Barbados is very different, both geologically and culturally, from the other Caribbean islands. It lies 100 miles to the east of the main island chain--all of which are formed volcanically. Barbados, on the other hand, is the top of an Atlantic ridge, and is constructed of coral and limestone. It's topography is quite different from the other islands.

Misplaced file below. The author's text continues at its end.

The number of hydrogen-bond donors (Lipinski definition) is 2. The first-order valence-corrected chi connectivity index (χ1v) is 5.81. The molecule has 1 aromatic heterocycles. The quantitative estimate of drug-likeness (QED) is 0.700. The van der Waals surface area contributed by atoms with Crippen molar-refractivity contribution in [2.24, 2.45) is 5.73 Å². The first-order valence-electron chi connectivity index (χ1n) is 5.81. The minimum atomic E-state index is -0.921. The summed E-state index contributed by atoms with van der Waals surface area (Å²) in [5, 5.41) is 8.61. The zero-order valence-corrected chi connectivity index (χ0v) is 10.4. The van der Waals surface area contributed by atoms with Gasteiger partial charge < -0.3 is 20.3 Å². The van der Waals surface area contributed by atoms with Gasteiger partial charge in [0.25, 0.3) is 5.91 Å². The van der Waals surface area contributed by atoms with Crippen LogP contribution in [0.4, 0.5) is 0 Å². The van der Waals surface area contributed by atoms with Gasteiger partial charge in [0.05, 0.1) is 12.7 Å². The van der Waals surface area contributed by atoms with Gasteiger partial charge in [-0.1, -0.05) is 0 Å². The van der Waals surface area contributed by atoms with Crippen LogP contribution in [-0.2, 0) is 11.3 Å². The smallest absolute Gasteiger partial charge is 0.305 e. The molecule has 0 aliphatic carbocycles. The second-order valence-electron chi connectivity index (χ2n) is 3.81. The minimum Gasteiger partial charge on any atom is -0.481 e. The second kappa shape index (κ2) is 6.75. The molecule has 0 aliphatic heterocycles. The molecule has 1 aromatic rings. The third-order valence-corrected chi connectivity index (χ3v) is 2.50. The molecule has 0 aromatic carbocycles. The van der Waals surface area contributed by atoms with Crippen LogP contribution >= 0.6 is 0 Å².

We decided to rent a car, from Coconut Car Rentals, 5 blocks south of the Boatyard along Bay Street. The minimum rental was for 2 days, and it (as everything in Barbados) was not cheap. However, it was well worth it. With the use of a good map (Insight Fleximap) we circumnavigated the island, and wound our way around the interior. We got lost in a few places, since roadsigns are sparse, but the island residents were unfailingly helpful in getting us back on track. Some roads are good, but some are in poor condition. Driving is on the left, and we found that generally drivers are courteous of each other and of pedestrians. Many places we went to had admission fees, most of which were worth it--tourism is a major industry in Barbados. We thought the following attractions were well worth visiting: